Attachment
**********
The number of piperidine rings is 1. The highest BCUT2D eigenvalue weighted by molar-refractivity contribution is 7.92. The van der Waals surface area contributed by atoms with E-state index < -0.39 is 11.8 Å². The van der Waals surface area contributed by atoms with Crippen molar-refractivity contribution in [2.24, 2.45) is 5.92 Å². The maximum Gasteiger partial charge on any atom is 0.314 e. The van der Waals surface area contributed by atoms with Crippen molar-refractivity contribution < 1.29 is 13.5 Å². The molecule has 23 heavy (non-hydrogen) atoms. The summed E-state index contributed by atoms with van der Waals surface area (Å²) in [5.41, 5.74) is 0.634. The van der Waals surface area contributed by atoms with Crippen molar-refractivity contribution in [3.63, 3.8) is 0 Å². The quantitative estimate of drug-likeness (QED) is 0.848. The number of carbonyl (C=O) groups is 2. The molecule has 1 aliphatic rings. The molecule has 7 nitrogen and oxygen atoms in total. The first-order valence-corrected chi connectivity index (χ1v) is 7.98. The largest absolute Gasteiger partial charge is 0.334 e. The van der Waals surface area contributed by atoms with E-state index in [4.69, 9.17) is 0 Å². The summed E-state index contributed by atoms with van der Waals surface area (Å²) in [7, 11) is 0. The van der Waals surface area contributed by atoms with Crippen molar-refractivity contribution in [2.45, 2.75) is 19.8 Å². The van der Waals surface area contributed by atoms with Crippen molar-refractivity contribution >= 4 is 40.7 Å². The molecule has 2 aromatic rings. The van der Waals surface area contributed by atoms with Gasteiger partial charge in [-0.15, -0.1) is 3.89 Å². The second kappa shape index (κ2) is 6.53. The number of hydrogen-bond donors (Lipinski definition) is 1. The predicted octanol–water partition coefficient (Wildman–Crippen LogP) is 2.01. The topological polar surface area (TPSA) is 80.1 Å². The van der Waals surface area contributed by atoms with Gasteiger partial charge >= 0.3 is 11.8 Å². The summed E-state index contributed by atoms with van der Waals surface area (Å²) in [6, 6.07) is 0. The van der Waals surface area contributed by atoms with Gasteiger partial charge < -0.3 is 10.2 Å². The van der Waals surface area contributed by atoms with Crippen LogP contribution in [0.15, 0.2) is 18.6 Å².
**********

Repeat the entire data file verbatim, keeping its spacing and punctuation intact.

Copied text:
The number of piperidine rings is 1. The highest BCUT2D eigenvalue weighted by molar-refractivity contribution is 7.92. The van der Waals surface area contributed by atoms with E-state index < -0.39 is 11.8 Å². The van der Waals surface area contributed by atoms with Crippen molar-refractivity contribution in [2.24, 2.45) is 5.92 Å². The maximum Gasteiger partial charge on any atom is 0.314 e. The van der Waals surface area contributed by atoms with Crippen molar-refractivity contribution < 1.29 is 13.5 Å². The molecule has 23 heavy (non-hydrogen) atoms. The summed E-state index contributed by atoms with van der Waals surface area (Å²) in [5.41, 5.74) is 0.634. The van der Waals surface area contributed by atoms with Crippen molar-refractivity contribution in [3.63, 3.8) is 0 Å². The quantitative estimate of drug-likeness (QED) is 0.848. The number of carbonyl (C=O) groups is 2. The molecule has 1 aliphatic rings. The molecule has 7 nitrogen and oxygen atoms in total. The first-order valence-corrected chi connectivity index (χ1v) is 7.98. The largest absolute Gasteiger partial charge is 0.334 e. The van der Waals surface area contributed by atoms with E-state index in [4.69, 9.17) is 0 Å². The summed E-state index contributed by atoms with van der Waals surface area (Å²) in [7, 11) is 0. The van der Waals surface area contributed by atoms with Crippen molar-refractivity contribution in [2.45, 2.75) is 19.8 Å². The van der Waals surface area contributed by atoms with Crippen molar-refractivity contribution >= 4 is 40.7 Å². The molecule has 2 aromatic rings. The van der Waals surface area contributed by atoms with Gasteiger partial charge in [-0.15, -0.1) is 3.89 Å². The second kappa shape index (κ2) is 6.53. The number of hydrogen-bond donors (Lipinski definition) is 1. The predicted octanol–water partition coefficient (Wildman–Crippen LogP) is 2.01. The topological polar surface area (TPSA) is 80.1 Å². The van der Waals surface area contributed by atoms with Gasteiger partial charge >= 0.3 is 11.8 Å². The summed E-state index contributed by atoms with van der Waals surface area (Å²) in [6, 6.07) is 0. The van der Waals surface area contributed by atoms with Gasteiger partial charge < -0.3 is 10.2 Å². The van der Waals surface area contributed by atoms with Crippen LogP contribution in [0.15, 0.2) is 18.6 Å².